Reviews

LoveMusik

Michael Cerveris, Donna Murphy

The legendary showman Harold Prince has helmed the World Premiere of the new musical LoveMusik, giving the show a high concept Brechtian style that captures precisely the moody quality of the Kurt Weill songs featured in the evening. The esteemed director, who brought us memorable productions of Cabaret, Sweeny Todd, The Phantom of the Opera and Evita, has two multi talented Broadway stars Michael Cerveris and Donna Murphy to play Kurt Weill and Lotte Lenya in the story of their 25 year relationship. The show is daring, indeed, but considering all the talent involved ultimately disappointing and rarely moving.

Michael Cerveris, Donna Murphy

The legendary showman Harold Prince has helmed the World Premiere of the new musical LoveMusik, giving the show a high concept Brechtian style that captures precisely the moody quality of the Kurt Weill songs featured in the evening. The esteemed director, who brought us memorable productions of Cabaret, Sweeny Todd, The Phantom of the Opera and Evita, has two multi talented Broadway stars Michael Cerveris and Donna Murphy to play Kurt Weill and Lotte Lenya in the story of their 25 year relationship. The show is daring, indeed, but considering all the talent involved ultimately disappointing and rarely moving.

Michael Cerveris

Suggested by the letters of the German composer Kurt Weill and his muse Lotte Lenya, LoveMusik has a sentimental book by Pulitzer Prize and Tony Award winning playwright Alfred Uhry (Driving Miss Daisy) that chronicles the complex lives of the two mismatched lovers. The tale of their relationship, marred by her infidelities, takes them from obscurity in 1920 Berlin to their success with The Three Penny Opera, to Paris, and finally to Broadway where Weill will enjoy much recognition and Lenya will fade into his shadow. Weill will gain additional rewards in Hollywood as well as a married mistress. Lenya will find her own acclaim performing the music he created for her, after his untimely death at the age of 50.

The evening’s style and disconnectedness is echoed in the first musical number, when the two stars appear as only heads floating in separate spotlights while singing the haunting “Speak Low” from One Touch of Venus

The musical numbers that follow are a potpourri of obscure Weill songs mixed with some popular standards like “Mack the Knife,” that underscore the couple’s alienation with one another. The songs are alternated with tense scenes of exposition between the two leads that gives an apparent conflict of style to the evening, which mirrors their fascinating relationship, but fails as drama. The two shared a deep bond that simultaneously pulled them together and drove them apart.

Mr. Prince effectively used the same Brechtian style in 1966 with his landmark staging of Cabaret, but here the idea seems at odds with the story. The gifted leads, however, impressively juggle the off putting concept with a book that gives them only broad strokes, and the challenges of the music to create depictions that are much more than impersonations or caricatures. David Pittu playing the self centered Bertolt Brecht is a standout as well.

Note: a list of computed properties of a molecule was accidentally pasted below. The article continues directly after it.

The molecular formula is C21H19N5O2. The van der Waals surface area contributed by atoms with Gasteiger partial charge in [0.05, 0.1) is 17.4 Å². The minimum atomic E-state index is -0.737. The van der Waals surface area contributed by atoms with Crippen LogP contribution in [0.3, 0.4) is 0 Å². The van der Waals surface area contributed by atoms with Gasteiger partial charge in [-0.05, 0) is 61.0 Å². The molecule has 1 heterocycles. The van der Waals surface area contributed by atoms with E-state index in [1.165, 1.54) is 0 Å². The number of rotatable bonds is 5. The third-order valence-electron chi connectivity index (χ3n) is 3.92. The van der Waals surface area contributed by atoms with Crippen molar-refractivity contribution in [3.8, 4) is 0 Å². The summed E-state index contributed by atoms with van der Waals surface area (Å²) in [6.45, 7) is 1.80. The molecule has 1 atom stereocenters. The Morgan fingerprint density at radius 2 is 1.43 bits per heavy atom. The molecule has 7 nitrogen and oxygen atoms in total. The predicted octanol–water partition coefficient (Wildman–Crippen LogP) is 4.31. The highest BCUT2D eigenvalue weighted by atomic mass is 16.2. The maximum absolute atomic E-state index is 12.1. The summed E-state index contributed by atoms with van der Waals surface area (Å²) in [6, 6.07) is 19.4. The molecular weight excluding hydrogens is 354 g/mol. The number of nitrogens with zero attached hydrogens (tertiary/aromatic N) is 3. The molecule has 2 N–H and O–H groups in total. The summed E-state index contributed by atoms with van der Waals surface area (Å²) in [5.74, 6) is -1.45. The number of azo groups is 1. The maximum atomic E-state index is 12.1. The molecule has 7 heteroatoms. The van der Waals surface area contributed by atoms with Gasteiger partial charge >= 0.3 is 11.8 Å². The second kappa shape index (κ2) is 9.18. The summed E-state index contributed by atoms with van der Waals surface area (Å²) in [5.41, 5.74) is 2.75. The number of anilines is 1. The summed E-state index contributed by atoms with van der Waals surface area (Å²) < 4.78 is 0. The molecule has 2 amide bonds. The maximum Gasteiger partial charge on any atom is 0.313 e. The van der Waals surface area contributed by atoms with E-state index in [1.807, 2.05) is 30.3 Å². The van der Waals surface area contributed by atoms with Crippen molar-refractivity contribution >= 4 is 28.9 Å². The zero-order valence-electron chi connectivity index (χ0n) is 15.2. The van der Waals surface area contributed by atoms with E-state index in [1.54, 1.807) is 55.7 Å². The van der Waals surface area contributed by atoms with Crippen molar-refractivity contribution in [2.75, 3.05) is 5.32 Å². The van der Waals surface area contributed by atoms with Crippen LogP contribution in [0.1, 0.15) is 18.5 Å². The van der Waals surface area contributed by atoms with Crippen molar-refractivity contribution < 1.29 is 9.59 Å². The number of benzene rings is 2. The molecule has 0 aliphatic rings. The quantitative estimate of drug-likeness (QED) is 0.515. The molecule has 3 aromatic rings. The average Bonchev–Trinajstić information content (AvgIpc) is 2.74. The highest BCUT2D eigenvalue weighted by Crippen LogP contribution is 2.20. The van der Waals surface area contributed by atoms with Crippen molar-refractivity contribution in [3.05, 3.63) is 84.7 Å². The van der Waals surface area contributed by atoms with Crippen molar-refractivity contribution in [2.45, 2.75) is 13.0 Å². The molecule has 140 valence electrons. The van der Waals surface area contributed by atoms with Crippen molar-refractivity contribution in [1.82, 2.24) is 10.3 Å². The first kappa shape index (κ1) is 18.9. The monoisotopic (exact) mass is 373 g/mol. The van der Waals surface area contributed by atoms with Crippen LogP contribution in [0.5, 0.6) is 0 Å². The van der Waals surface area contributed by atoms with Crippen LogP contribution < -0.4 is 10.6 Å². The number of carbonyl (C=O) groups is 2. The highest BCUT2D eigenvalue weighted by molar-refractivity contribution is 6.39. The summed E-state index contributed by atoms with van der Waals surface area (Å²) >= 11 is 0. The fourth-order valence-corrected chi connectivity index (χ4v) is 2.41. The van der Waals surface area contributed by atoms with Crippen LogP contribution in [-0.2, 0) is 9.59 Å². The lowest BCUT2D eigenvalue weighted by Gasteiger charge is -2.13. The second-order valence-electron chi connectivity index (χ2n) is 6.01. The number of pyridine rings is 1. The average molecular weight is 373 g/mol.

Photos: Carol Rosegg

Weill was an intellectual of few words and music was his life followed by the inspiration he drew from his infatuation with Lenya. She was a former teenage prostitute, a brash opportunist with little education. The two struck a shared chord of need in one another that would last their entire lives.

Michael Cerveris and Donna Murphy are two accomplished actors that know their way around a stage and how to deliver a song, having been nurtured by the works of Stephen Sondheim. She won a Tony award for Passion, and he was Tony nominated last season in a much acclaimed revival of Sweeny Todd. The thick German accent that they use feels imposed and takes the evening toward broad parody, but they work magic in adding shadings and color to their interpretations. What is missing, unfortunately, is chemistry or any sense that they are ever having a good time. There need to be one or two moments of shared euphoria to understand the lure of the disconnected lovers otherwise it feels cold and calculated.

The evening captures a certain mood that Kurt Weill often expressed in his music, but the arresting concept serves to distance us rather than involve us in the action. The confusing show feels more like a montage of events than an accumulation of details that help us understand the composer and his muse, which may very well be the point. The driving force behind their bond was always the music, which enabled their survival. The music is their lasting legacy, and if nothing else particularly ads up that may very well be the nature of their relationship.

gordin & christiano

Originally Published in Dan's Papers

Manhattan Theatre Club’s production of LoveMusik opened on May 3, 2007 at the Biltmore Theatre, 261 West 47th Street between Broadway and Eighth Avenues. Tickets are available by calling Telecharge.com at 212-239-6200 or at the box office.